SUGAR RAY LEONARD
Legendary sports icon, Olympic champion and Hall of Famer, philanthropist, bestselling author, television personality, ringside analyst and longtime face of Skechers’ popular Relaxed Fit collections, Sugar Ray Leonard has established a legacy that epitomizes boxing and invokes the reverence of a champion. Leonard’s illustrious career outside of the ring merits like admiration, as a vanguard in the cultural movement that has brought the sport of boxing front and center today; Leonard also helms the Sugar Ray Leonard Foundation which celebrates its 10th anniversary this May, committed to funding life-changing research for pediatric type 1 & type 2 diabetes, and helping children build early healthy habits.
Having learned to box at the young age of 14, Leonard’s celebrated career includes three National Golden Gloves titles, two Amateur Athletic Union (AAU) championships and the 1975 Pan-American Games crown. After winning a gold medal in boxing at the 1976 Olympic games, he turned professional as a last ditch effort to help his family defer mounting medical bills incurred from father’s illness. Blinding speed, tremendous power and palpable charm quickly made Leonard a media favorite, dubbed early on by the late Howard Cosell as the “new Muhammed Ali.”
At the age of 20 (1977), Leonard won his first professional fight, only setting the stage for a collection of the most memorable fights in all of boxing history. He went on to defeat some of the greatest boxers of the modern era, from Wilfred Benetiz to Roberto Duran, Thomas Hearns and Marvelous Marvin Hagler, from whom Leonard won the world middleweight title. During his 20-year professional career, Leonard also won world titles in the welterweight, junior middleweight, super middleweight, and light heavyweight divisions— the first boxer to win world titles in five different weight classes.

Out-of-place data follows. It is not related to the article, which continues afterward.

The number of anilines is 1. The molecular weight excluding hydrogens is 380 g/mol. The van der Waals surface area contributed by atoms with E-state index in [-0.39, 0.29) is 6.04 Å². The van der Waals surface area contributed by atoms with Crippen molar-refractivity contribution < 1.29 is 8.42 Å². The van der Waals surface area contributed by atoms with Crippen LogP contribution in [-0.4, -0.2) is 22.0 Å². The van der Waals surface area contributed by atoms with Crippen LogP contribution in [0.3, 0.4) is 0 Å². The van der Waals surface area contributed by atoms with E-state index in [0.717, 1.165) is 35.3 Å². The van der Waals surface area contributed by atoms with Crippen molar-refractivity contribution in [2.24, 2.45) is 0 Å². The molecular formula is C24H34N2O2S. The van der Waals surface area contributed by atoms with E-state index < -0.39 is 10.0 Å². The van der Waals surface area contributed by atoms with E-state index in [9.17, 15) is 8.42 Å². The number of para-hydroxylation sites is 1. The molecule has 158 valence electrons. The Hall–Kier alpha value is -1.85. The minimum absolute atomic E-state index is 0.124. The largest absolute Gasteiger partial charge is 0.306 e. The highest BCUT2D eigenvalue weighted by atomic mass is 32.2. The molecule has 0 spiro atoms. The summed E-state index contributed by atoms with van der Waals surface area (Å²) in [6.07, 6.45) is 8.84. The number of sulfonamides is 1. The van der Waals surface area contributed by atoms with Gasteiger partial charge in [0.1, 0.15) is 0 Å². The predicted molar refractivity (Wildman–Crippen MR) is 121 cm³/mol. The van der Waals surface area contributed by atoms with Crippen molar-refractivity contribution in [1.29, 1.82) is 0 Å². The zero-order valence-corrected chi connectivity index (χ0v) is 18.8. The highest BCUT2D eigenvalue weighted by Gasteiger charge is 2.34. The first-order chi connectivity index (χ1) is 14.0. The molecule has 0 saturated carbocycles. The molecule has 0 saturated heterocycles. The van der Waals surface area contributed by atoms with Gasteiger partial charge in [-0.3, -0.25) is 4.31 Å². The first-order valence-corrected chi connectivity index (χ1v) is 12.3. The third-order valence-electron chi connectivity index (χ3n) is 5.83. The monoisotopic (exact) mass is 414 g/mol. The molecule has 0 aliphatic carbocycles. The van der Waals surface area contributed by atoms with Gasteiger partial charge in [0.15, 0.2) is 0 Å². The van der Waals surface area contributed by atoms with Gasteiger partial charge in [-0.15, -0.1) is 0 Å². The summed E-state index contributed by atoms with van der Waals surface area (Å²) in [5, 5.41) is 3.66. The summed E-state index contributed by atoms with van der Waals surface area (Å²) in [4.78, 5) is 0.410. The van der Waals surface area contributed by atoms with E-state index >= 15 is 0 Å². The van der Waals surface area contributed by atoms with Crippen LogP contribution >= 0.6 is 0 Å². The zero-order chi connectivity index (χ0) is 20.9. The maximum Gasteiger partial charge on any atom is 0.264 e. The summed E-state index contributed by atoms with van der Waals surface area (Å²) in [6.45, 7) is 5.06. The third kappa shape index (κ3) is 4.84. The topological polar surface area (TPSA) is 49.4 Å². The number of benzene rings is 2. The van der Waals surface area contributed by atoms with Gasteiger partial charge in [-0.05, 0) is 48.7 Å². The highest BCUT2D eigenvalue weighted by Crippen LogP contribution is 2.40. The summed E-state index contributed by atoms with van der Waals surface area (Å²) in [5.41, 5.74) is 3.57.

In 2011, Leonard published his first autobiography (Viking Books) THE BIG FIGHT: My Life In and Out of the Ring. In the inspiring autobiography, the boxing legend vulnerably confronts his greatest competitor: himself. Sugar Ray Leonard’s raw and uplifting memoir reveals in intimate detail for the first time the complex human who waged his own personal battle with depression, rage, addiction and greed, that lay behind the champion.
Leonard’s charismatic personality and expert ring knowledge led to a successful career as a television broadcaster for NBC, ABC, FOX, HBO and ESPN, also featured as the international commentator for the record-breaking Mayweather vs. McGregor fight. Other television credits include three consecutive seasons as host and mentor in the Emmy-nominated “The Contender,” and a fan-favorite contestant on ABC’s still reigning competition series, “Dancing with the Stars.” Now, Leonard joins the DAZN broadcast team, the live and on-demand sports streaming platform, providing ringside analysis for Matchroom Boxing.
On the silver screen, Leonard appeared in the critically-acclaimed Paramount Pictures film The Fighter, also expertly consulting for DreamWorks and Walt Disney Pictures’ on Hugh Jackman’s Real Steel.
Perhaps most importantly, some of Leonard’s most impactful work is yet to be done. With a deep calling towards and passion for humanity, Leonard has always been devoted to his community and to helping those in need. In establishing The Sugar Ray Leonard Foundation in 2009, Leonard and his wife, Bernadette took changing the world into their own capable hands. Since its inception a decade ago, the foundation has funded countless research projects and offered life-changing patient care for children living with type 1 and type 2 diabetes. Furthermore, the foundation is also committed to helping children lead healthier lives through diet and exercise, equipping them with the tools to be successful in health later on. Leonard also lends his time to Habitat for Humanity, serves as co-chair for the Ambassadors of Children’s Hospital Los Angeles (CHLA) and remains the international chairman of the Juvenile Diabetes Research Foundation Walk for a Cure.
Leonard has four children and lives in Southern California with his wife, Bernadette.